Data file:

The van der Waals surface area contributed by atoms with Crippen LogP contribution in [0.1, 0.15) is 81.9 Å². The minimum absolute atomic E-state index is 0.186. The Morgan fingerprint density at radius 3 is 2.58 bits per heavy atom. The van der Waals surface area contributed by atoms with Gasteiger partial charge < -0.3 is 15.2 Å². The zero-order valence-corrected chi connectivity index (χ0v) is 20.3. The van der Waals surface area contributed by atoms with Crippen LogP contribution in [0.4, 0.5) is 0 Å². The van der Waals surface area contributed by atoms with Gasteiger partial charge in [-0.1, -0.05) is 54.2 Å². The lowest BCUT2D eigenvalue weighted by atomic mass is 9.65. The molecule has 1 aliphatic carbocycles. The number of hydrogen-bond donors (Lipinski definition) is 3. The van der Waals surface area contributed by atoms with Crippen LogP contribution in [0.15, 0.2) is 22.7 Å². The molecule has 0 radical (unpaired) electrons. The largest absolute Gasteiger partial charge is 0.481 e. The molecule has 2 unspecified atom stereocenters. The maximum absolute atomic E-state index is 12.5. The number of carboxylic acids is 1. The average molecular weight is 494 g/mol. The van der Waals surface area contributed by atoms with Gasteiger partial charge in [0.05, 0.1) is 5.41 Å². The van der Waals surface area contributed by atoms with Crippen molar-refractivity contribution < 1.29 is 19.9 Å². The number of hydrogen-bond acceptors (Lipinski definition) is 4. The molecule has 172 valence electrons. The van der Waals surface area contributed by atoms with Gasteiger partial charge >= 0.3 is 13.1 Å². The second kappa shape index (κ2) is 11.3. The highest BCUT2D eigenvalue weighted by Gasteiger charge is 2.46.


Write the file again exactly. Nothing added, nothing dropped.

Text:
The van der Waals surface area contributed by atoms with Crippen LogP contribution in [0.1, 0.15) is 81.9 Å². The minimum absolute atomic E-state index is 0.186. The Morgan fingerprint density at radius 3 is 2.58 bits per heavy atom. The van der Waals surface area contributed by atoms with Gasteiger partial charge < -0.3 is 15.2 Å². The zero-order valence-corrected chi connectivity index (χ0v) is 20.3. The van der Waals surface area contributed by atoms with Crippen LogP contribution in [0.4, 0.5) is 0 Å². The van der Waals surface area contributed by atoms with Gasteiger partial charge in [-0.1, -0.05) is 54.2 Å². The lowest BCUT2D eigenvalue weighted by atomic mass is 9.65. The molecule has 1 aliphatic carbocycles. The number of hydrogen-bond donors (Lipinski definition) is 3. The van der Waals surface area contributed by atoms with Crippen LogP contribution in [0.15, 0.2) is 22.7 Å². The molecule has 0 radical (unpaired) electrons. The largest absolute Gasteiger partial charge is 0.481 e. The molecule has 2 unspecified atom stereocenters. The maximum absolute atomic E-state index is 12.5. The number of carboxylic acids is 1. The average molecular weight is 494 g/mol. The van der Waals surface area contributed by atoms with Gasteiger partial charge in [0.05, 0.1) is 5.41 Å². The van der Waals surface area contributed by atoms with Crippen molar-refractivity contribution < 1.29 is 19.9 Å². The number of hydrogen-bond acceptors (Lipinski definition) is 4. The molecule has 172 valence electrons. The van der Waals surface area contributed by atoms with Gasteiger partial charge >= 0.3 is 13.1 Å². The second kappa shape index (κ2) is 11.3. The highest BCUT2D eigenvalue weighted by Gasteiger charge is 2.46.